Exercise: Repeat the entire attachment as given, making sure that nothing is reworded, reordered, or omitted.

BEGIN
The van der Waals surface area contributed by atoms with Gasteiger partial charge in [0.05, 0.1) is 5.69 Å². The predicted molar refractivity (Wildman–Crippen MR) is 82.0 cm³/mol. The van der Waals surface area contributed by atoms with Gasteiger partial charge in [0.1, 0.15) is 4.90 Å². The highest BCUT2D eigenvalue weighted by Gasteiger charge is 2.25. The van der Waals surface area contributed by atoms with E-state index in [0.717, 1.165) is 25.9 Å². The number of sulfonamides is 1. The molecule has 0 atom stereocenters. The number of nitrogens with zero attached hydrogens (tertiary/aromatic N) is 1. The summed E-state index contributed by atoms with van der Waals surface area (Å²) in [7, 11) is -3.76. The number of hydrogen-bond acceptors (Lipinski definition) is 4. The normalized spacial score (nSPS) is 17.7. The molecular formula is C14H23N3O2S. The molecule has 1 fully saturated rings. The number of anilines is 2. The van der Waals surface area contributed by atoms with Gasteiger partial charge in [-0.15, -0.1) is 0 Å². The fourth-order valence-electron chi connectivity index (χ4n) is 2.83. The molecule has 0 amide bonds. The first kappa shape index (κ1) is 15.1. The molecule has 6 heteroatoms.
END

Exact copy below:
The van der Waals surface area contributed by atoms with Gasteiger partial charge in [0.05, 0.1) is 5.69 Å². The predicted molar refractivity (Wildman–Crippen MR) is 82.0 cm³/mol. The van der Waals surface area contributed by atoms with Gasteiger partial charge in [0.1, 0.15) is 4.90 Å². The highest BCUT2D eigenvalue weighted by Gasteiger charge is 2.25. The van der Waals surface area contributed by atoms with E-state index in [0.717, 1.165) is 25.9 Å². The number of sulfonamides is 1. The molecule has 0 atom stereocenters. The number of nitrogens with zero attached hydrogens (tertiary/aromatic N) is 1. The summed E-state index contributed by atoms with van der Waals surface area (Å²) in [7, 11) is -3.76. The number of hydrogen-bond acceptors (Lipinski definition) is 4. The normalized spacial score (nSPS) is 17.7. The molecular formula is C14H23N3O2S. The molecule has 1 fully saturated rings. The number of anilines is 2. The van der Waals surface area contributed by atoms with Gasteiger partial charge in [-0.15, -0.1) is 0 Å². The fourth-order valence-electron chi connectivity index (χ4n) is 2.83. The molecule has 0 amide bonds. The first kappa shape index (κ1) is 15.1. The molecule has 6 heteroatoms.